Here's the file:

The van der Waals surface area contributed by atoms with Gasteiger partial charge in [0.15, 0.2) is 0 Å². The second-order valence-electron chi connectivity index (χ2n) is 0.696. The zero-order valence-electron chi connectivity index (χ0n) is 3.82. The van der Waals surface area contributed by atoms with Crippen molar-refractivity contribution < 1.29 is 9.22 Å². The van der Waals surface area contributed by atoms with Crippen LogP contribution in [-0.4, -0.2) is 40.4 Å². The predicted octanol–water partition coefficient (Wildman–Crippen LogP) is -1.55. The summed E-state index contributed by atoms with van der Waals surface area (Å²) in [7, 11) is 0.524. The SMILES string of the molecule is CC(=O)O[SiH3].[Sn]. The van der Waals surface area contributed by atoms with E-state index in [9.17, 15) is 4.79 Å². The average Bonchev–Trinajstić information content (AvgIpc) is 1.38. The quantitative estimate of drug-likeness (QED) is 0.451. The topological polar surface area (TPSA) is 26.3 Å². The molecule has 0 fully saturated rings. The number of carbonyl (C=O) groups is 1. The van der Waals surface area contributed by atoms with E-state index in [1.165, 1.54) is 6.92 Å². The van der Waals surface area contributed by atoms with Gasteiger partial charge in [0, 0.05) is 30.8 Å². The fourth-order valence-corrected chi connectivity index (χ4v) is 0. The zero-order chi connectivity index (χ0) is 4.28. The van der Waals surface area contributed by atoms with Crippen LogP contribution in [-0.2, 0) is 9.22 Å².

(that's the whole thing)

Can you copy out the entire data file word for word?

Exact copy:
The van der Waals surface area contributed by atoms with Gasteiger partial charge in [0.15, 0.2) is 0 Å². The second-order valence-electron chi connectivity index (χ2n) is 0.696. The zero-order valence-electron chi connectivity index (χ0n) is 3.82. The van der Waals surface area contributed by atoms with Crippen molar-refractivity contribution < 1.29 is 9.22 Å². The van der Waals surface area contributed by atoms with Crippen LogP contribution in [-0.4, -0.2) is 40.4 Å². The predicted octanol–water partition coefficient (Wildman–Crippen LogP) is -1.55. The summed E-state index contributed by atoms with van der Waals surface area (Å²) in [7, 11) is 0.524. The SMILES string of the molecule is CC(=O)O[SiH3].[Sn]. The van der Waals surface area contributed by atoms with E-state index in [9.17, 15) is 4.79 Å². The average Bonchev–Trinajstić information content (AvgIpc) is 1.38. The quantitative estimate of drug-likeness (QED) is 0.451. The topological polar surface area (TPSA) is 26.3 Å². The molecule has 0 fully saturated rings. The number of carbonyl (C=O) groups is 1. The van der Waals surface area contributed by atoms with E-state index in [1.165, 1.54) is 6.92 Å². The van der Waals surface area contributed by atoms with Gasteiger partial charge in [0, 0.05) is 30.8 Å². The fourth-order valence-corrected chi connectivity index (χ4v) is 0. The zero-order chi connectivity index (χ0) is 4.28. The van der Waals surface area contributed by atoms with Crippen LogP contribution in [-0.2, 0) is 9.22 Å².